Mirrored Inverse Sexy Method (MirIS)

Discussion in 'How-to's, Guides, etc.' started by Cride5, Jul 7, 2016.

Welcome to the Speedsolving.com. You are currently viewing our boards as a guest which gives you limited access to join discussions and access our other features. By joining our free community of over 30,000 people, you will have access to post topics, communicate privately with other members (PM), respond to polls, upload content and access many other special features. Registration is fast, simple and absolutely free so please, join our community today!

If you have any problems with the registration process or your account login, please contact us and we'll help you get started. We look forward to seeing you on the forums!

Already a member? Login to stop seeing this message.
  1. Cride5

    Cride5 Premium Member

    1,225
    13
    Jan 27, 2009
    Scotland
    WCA:
    2009RIDE01
    A beginner method optimised for speed and simplicity

    EDIT: Full tutorial here.

    Rationale
    A while back - while trying to find the easiest possible beginner method I came up with SAM (the Single Algorithm Method).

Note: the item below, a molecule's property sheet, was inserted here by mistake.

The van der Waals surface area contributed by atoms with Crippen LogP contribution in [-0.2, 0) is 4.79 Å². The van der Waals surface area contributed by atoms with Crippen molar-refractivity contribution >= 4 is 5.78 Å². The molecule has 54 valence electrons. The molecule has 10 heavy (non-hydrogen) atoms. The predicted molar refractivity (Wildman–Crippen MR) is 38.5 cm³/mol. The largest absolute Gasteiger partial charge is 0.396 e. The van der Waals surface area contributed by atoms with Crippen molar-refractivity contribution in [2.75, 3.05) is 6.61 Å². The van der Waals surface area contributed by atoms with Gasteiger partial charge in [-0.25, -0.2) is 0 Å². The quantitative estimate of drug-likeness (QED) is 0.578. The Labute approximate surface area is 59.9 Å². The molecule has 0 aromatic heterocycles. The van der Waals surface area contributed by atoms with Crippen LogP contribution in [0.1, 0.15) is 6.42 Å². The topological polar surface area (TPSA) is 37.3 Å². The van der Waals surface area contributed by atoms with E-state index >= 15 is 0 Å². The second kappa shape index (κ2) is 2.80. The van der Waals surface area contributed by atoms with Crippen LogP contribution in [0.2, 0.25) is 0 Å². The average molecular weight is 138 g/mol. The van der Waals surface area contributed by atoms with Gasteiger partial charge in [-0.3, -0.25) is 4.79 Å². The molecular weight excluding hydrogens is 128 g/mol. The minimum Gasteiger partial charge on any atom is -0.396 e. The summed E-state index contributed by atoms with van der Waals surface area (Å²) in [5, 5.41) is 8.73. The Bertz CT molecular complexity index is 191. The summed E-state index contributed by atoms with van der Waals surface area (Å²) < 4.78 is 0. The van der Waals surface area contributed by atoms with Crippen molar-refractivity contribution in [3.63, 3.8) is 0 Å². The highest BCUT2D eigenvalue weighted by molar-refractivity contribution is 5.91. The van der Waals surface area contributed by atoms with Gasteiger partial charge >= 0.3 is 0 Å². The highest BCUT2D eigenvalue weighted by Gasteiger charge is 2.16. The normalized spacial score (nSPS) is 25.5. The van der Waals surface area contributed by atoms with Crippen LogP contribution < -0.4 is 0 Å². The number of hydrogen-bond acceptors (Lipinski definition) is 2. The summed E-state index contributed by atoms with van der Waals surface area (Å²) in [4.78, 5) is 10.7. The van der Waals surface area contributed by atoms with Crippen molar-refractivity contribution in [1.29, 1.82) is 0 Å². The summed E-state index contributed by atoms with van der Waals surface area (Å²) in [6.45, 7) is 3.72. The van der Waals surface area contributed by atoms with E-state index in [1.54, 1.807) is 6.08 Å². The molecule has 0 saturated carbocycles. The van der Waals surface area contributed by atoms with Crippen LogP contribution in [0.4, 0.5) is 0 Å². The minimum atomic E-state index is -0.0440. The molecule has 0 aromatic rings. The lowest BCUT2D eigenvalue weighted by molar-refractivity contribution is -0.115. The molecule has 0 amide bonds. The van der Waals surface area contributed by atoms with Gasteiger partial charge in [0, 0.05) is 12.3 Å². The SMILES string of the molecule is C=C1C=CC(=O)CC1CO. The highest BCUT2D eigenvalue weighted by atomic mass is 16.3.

Since then I've been teaching it (and variants of it) to a number of people, sometimes even in a foreign language. While most people seem to be able to grasp it after a while, I've found it has a number of issues:
    • Solving middle layer edges (despite being only 3 moves) turned out to be difficult to explain, mainly because the edge needs to NOT be aligned with its centre before doing the 3-move sequence. I also found that users were often confused about which side to turn in the 3-move sequence.
    • Solving orientation and permutation simultaneously in the top cross, while an elegant solution seems too much intuition for many absolute beginners. This is where a lot of them mess up and have to go to a previous step.